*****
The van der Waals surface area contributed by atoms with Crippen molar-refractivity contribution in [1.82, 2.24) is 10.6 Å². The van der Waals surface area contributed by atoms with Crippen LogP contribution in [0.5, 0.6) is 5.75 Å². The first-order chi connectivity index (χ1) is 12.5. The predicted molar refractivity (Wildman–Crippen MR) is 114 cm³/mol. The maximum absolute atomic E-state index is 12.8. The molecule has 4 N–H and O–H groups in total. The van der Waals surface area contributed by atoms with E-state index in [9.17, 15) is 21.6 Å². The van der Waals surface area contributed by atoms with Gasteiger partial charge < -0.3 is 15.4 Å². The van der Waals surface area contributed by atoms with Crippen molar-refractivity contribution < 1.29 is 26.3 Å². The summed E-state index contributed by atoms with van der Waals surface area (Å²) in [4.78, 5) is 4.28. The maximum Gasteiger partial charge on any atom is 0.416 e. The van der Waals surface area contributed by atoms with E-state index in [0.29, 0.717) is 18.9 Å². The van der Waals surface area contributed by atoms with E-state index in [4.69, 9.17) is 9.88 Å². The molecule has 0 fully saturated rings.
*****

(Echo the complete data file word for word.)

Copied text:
The van der Waals surface area contributed by atoms with Crippen molar-refractivity contribution in [1.82, 2.24) is 10.6 Å². The van der Waals surface area contributed by atoms with Crippen LogP contribution in [0.5, 0.6) is 5.75 Å². The first-order chi connectivity index (χ1) is 12.5. The predicted molar refractivity (Wildman–Crippen MR) is 114 cm³/mol. The maximum absolute atomic E-state index is 12.8. The molecule has 4 N–H and O–H groups in total. The van der Waals surface area contributed by atoms with E-state index in [9.17, 15) is 21.6 Å². The van der Waals surface area contributed by atoms with Gasteiger partial charge < -0.3 is 15.4 Å². The van der Waals surface area contributed by atoms with Crippen molar-refractivity contribution < 1.29 is 26.3 Å². The summed E-state index contributed by atoms with van der Waals surface area (Å²) in [4.78, 5) is 4.28. The maximum Gasteiger partial charge on any atom is 0.416 e. The van der Waals surface area contributed by atoms with E-state index in [0.29, 0.717) is 18.9 Å². The van der Waals surface area contributed by atoms with E-state index in [4.69, 9.17) is 9.88 Å². The molecule has 0 fully saturated rings.